Saul Steinberg’s The Labyrinth, first published in 1960 and long out of print, is more than a simple catalog or collection of drawings— these carefully arranged pages record a brilliant, constantly evolving imagination confronting modern life. Here is Steinberg, as he put it at the time, “discovering and inventing a great variety of events: Illusion, talks, music, women, cats, dogs, birds, the cube, the crocodile, the museum, Moscow and Samarkand (winter, 1956), other Eastern countries, America, motels, baseball, horse racing, bullfights, art, frozen music, words, geometry, heroes, harpies, etc.” This edition, featuring a new introduction by Nicholson Baker, an afterword by Harold Rosenberg, and new notes on the artwork, will allow readers to discover this unique and wondrous book all over again.

img_1473

Cristiano Siqueira’s posters for Twin Peaks: The Return

21b4b3b6-f56f-46ff-a167-474799408a56_rw_1200f3e6bfb7-b3c3-456d-9d1e-52a8fff56c89_rw_1200f1edfd74-c9fb-4c3d-a542-3381c2294691_rw_1200ddc36d80-7648-48ec-9b5a-391e8e2fe914_rw_1200

I somehow missed Cristiano Siqueira’s series of posters for Twin Peaks: The ReturnSiqueira did a poster for each episode of David Lynch’s 2017 sequel—19 posters in all, including a bonus poster depicting Audrey. Check out all nineteen posters here.

The Third Day Was No Different — Maurice Sendak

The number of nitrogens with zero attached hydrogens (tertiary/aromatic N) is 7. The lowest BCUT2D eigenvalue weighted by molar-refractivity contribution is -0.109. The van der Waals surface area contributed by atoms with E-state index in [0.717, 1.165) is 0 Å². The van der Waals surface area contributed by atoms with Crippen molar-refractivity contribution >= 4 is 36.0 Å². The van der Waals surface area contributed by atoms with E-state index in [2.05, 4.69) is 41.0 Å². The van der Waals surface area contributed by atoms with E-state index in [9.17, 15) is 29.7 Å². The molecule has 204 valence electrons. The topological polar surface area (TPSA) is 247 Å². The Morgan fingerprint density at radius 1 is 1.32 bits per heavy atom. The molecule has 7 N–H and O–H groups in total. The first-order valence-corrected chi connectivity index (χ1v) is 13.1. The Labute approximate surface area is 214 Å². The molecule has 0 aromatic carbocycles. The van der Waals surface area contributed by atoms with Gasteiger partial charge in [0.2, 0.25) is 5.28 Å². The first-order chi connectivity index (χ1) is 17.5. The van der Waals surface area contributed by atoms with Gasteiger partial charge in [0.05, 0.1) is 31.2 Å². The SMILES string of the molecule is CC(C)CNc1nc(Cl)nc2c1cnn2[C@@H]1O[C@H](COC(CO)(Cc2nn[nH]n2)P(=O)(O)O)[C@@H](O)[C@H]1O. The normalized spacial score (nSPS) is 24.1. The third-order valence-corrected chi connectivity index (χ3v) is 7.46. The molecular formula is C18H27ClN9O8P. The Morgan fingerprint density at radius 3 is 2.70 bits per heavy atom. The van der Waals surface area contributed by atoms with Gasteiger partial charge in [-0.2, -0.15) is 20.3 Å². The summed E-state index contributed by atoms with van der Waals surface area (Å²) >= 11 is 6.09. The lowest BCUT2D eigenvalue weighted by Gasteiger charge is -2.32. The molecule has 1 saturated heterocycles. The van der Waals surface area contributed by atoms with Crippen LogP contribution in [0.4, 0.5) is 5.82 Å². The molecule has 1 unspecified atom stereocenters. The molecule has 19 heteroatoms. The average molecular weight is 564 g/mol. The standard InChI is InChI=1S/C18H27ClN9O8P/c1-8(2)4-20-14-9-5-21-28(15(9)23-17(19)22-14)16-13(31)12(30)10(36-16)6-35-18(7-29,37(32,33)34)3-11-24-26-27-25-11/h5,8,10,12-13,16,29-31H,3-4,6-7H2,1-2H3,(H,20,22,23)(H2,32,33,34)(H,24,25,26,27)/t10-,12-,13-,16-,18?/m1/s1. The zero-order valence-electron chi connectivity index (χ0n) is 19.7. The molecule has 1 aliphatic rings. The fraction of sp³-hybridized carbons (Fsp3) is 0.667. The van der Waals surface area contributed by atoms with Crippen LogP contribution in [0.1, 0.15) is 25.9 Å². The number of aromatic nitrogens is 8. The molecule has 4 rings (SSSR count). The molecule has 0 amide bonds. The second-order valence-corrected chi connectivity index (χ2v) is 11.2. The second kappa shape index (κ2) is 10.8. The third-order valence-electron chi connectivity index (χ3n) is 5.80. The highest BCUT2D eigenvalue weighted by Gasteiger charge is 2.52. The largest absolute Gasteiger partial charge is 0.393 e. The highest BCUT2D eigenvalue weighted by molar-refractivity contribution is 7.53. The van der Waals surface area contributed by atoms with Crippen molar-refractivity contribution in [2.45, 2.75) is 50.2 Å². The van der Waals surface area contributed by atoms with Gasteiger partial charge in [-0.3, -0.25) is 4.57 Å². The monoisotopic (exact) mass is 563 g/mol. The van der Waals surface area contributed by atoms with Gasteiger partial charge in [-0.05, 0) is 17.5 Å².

img_9541

From Maurice Sendak’s retelling of Wilhelm Grimm’s Dear Mili.

Another Little Girl Was Standing Beside Her — Maurice Sendak

img_9540

From Maurice Sendak’s retelling of Wilhelm Grimm’s Dear Mili.

“We are still surrounded by mountains of ice” | Frankenstein illustration by Bernie Wrightson

wrightson

Cursed Forest — Kilian Eng

tumblr_oveiuu5e8b1qbluruo1_1280

Cursed Forest by Kilian Eng (b. 1982)

Illustration for Frankenstein — Bernie Wrightson

27698926799_ffde169509_o

Walt Whitman’s Leaves of Grass, Illustrated by Rockwell Kent (Book acquired, 3 Feb. 2018)

img_9012

I couldn’t pass up on this illustrated Heritage Press copy of Leaves of Grass. I’m not sure of the exact date of publication, but this nice long post on the book suggests it was likely published in 1950 and designed in the mid-thirties.

img_9011

My daughter and I were browsing the poetry section of our favorite used bookshop—quite randomly actually—and she pulled this volume of Leaves of Grass downward like a lever, pretending it might open a secret passage. It didn’t open a secret passage, but when she pushed it back again, I saw Kent’s name on the spine. I love Kent’s work, and I’m a huge Whitman fan, and my copy of Leaves of Grass is literally falling apart. Plus only $10 and I had plenty of store credit…so…

img_9013

I’ll share some of the illustrations and verses over the next few months—a nice excuse to go through Leaves of Grass again.

img_9019

October — Alex Colville

october-1979large

October, 1979 by Alex Colville (1920-2013)

Penelope and the Suitors — Neil Packer

img_8025

From The Odyssey, retold by Gillian Cross and illustrated by Neil Packer, Candlewick Press, 2012.

The Laestrygonians — Neil Packer

From The Odyssey, retold by Gillian Cross and illustrated by Neil Packer, Candlewick Press, 2012.

September — Theodor Severin Kittelsen

EPSON scanner image